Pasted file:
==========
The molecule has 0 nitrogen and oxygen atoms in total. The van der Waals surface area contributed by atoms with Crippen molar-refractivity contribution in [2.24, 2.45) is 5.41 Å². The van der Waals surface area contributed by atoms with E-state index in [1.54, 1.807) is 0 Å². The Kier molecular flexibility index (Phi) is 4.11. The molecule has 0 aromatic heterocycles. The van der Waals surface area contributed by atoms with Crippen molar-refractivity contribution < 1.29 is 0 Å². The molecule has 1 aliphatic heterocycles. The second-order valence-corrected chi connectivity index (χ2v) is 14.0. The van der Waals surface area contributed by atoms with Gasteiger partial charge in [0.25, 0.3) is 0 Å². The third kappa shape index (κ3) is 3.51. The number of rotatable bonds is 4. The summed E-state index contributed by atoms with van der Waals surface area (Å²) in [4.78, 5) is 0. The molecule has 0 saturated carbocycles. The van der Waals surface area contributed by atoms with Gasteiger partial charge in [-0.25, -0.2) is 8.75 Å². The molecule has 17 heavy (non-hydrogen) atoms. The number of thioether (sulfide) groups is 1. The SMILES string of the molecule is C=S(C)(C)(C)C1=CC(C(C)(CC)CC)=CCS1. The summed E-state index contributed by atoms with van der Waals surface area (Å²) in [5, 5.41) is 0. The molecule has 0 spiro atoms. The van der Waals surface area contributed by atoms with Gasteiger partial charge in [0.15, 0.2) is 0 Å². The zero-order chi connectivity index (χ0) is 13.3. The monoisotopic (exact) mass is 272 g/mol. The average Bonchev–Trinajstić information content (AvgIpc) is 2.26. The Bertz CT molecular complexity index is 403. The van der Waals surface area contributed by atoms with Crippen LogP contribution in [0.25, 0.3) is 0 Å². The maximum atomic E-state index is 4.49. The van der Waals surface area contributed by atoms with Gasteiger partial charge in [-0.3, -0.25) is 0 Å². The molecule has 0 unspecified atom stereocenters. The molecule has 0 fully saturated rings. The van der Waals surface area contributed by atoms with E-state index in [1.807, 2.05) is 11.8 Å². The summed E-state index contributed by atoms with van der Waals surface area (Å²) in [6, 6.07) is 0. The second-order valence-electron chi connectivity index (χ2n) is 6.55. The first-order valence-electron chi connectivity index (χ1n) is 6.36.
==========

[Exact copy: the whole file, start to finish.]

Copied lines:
The molecule has 0 nitrogen and oxygen atoms in total. The van der Waals surface area contributed by atoms with Crippen molar-refractivity contribution in [2.24, 2.45) is 5.41 Å². The van der Waals surface area contributed by atoms with E-state index in [1.54, 1.807) is 0 Å². The Kier molecular flexibility index (Phi) is 4.11. The molecule has 0 aromatic heterocycles. The van der Waals surface area contributed by atoms with Crippen molar-refractivity contribution < 1.29 is 0 Å². The molecule has 1 aliphatic heterocycles. The second-order valence-corrected chi connectivity index (χ2v) is 14.0. The van der Waals surface area contributed by atoms with Gasteiger partial charge in [0.25, 0.3) is 0 Å². The third kappa shape index (κ3) is 3.51. The number of rotatable bonds is 4. The summed E-state index contributed by atoms with van der Waals surface area (Å²) in [4.78, 5) is 0. The molecule has 0 saturated carbocycles. The van der Waals surface area contributed by atoms with Gasteiger partial charge in [-0.25, -0.2) is 8.75 Å². The molecule has 17 heavy (non-hydrogen) atoms. The number of thioether (sulfide) groups is 1. The SMILES string of the molecule is C=S(C)(C)(C)C1=CC(C(C)(CC)CC)=CCS1. The summed E-state index contributed by atoms with van der Waals surface area (Å²) in [5, 5.41) is 0. The molecule has 0 spiro atoms. The van der Waals surface area contributed by atoms with Gasteiger partial charge in [0.15, 0.2) is 0 Å². The zero-order chi connectivity index (χ0) is 13.3. The monoisotopic (exact) mass is 272 g/mol. The average Bonchev–Trinajstić information content (AvgIpc) is 2.26. The Bertz CT molecular complexity index is 403. The van der Waals surface area contributed by atoms with Crippen LogP contribution in [0.25, 0.3) is 0 Å². The maximum atomic E-state index is 4.49. The van der Waals surface area contributed by atoms with Gasteiger partial charge in [-0.3, -0.25) is 0 Å². The molecule has 0 unspecified atom stereocenters. The molecule has 0 fully saturated rings. The van der Waals surface area contributed by atoms with E-state index in [1.807, 2.05) is 11.8 Å². The summed E-state index contributed by atoms with van der Waals surface area (Å²) in [6, 6.07) is 0. The second-order valence-electron chi connectivity index (χ2n) is 6.55. The first-order valence-electron chi connectivity index (χ1n) is 6.36.